• Bad Astronomer notes an astonishingly high-resolution image of protoplanet Vesta taken from the Earth.
  • The Big Picture shares photos of the Kakuma refugee camp, in Kenya.
  • Centauri Dreams notes one proposal to help extend the life of a Type III civilization in the Milky Way Galaxy by importing stars from outside of the local group.
  • Crooked Timber’s Corey Robin talks about changing minds in politics, inspired by the success of Alexandria Ocasio-Cortez.
  • Dangerous Minds shares the 1978 BBC documentary on surrealism, Europe After the Rain.
  • Far Outliers shares the third part of a summary of an article on African and Japanese mercenaries in Asia.
  • Hornet Stories reports on the regret of Buffy showrunner Martin Noxon that her show killed off Tara. (I agree: I liked her.)
  • At In Medias Res, Russell Arben Fox wonders what American farmers–by extension, perhaps, other farmers in other high-income societies–want. With their entire culture being undermine, what can they hope for?
  • Joe. My. God. notes how far-right groups in Europe are increasingly welcoming lesbian, gay, and bisexual members. (Not so much trans people, it seems.)
  • JSTOR Daily reports on the obvious utility of the humble beaver (in its North American homelands, at least).
  • Language Log considers the politics of the national language policy of China.
  • This Language Hat articlereporting on a conference on xenolinguistics, and the discussion in the comments, is fascinating. What can we hope to learn about non-human language? What will it have, and have not, in common?
  • The Power and the Money’s Noel Maurer considers the slow corruption of independent institutions in Mexico that may occur under the presidency of AMLO.
  • Starts With A Bang’s Ethan Siegel notes that, while we have not found life on Enceladus, we have found indicators of a world that could support life.
  • Window on Eurasia wonders if Russia is increasingly at risk of being displaced in Central Asia by a dynamic Kazakhstan.

[BLOG] Some Sunday links

  • Centauri Dreams notes how the presence of methane in the subsurface oceans of Enceladus helps create a plausible dynamic for life there.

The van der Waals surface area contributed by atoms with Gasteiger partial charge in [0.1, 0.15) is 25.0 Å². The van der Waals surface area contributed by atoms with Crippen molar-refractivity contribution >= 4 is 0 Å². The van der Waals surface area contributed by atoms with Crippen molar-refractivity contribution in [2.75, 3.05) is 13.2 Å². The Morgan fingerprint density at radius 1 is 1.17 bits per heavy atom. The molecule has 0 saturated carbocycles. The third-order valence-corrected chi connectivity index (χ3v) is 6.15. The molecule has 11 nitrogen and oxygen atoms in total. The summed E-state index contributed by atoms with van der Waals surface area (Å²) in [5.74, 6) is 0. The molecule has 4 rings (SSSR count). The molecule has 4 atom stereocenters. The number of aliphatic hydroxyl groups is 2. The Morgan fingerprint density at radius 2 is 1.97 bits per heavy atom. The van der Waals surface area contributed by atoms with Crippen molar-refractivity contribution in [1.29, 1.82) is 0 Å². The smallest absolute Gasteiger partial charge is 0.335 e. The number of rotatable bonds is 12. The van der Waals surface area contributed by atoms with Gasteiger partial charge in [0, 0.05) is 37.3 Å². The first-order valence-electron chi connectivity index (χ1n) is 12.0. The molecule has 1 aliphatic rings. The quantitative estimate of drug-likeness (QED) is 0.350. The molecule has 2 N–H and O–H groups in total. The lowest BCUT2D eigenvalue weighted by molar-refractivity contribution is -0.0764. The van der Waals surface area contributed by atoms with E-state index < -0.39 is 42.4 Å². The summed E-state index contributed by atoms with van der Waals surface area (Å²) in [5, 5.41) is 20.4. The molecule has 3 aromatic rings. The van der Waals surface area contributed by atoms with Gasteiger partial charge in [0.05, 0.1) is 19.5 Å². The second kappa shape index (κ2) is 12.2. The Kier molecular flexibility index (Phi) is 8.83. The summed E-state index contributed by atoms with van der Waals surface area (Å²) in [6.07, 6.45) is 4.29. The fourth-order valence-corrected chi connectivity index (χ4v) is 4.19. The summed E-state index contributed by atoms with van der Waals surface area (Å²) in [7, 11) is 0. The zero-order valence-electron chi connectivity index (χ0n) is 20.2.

• Crooked Timber notes another risk facing the UK in the era of Brexit, that of the United Kingdom’s already questionable data protection. How likely is it the EU will authorize data sharing with a business in an insecure third party?
  • D-Brief notes the conundrum posed by the profoundly corrosive dust of the Moon. How will future probes, never mind outposts, deal with it?
  • Cody Delistraty notes the profoundly problematic nature of the ethnographic museum in the post-imperial era. How can they adapt?
  • The LRB Blog notes the power of Stravinsky’s recently discovered Chant funebre.
  • Marginal Revolution notes how much Trump’s proposed steel tariffs now evoke Bush Jr’s like tariffs proposed a decade and a half ago.
  • Justin Petrone at north! writes about his visit to a strangely familiar southern Italy.
  • The NYR Daily takes a look at international brands careful to cater to the nationalist sympathies of China, in their advertising and elsewhere.
  • At the Planetary Society Blog, Jason Davis explains NASA’s detailed plan for returning people to the Moon.
  • Roads and Kingdoms tells the story of a burning-hot street hotpot in Chongqing.
  • Starts With A Bang’s Ethan Siegel considers the idea of dark matter not being a particle.
  • Daniel Little at Understanding Society takes a look at the factors complicating the idea of consensus in a group.
  • John Scalzi celebrates the twentieth anniversary of his ownership of his scalzi com website.
  • Window on Eurasia wonders if Putin, with his boasting of advanced nuclear weapons, might start a 1980s-style arms race with the United States.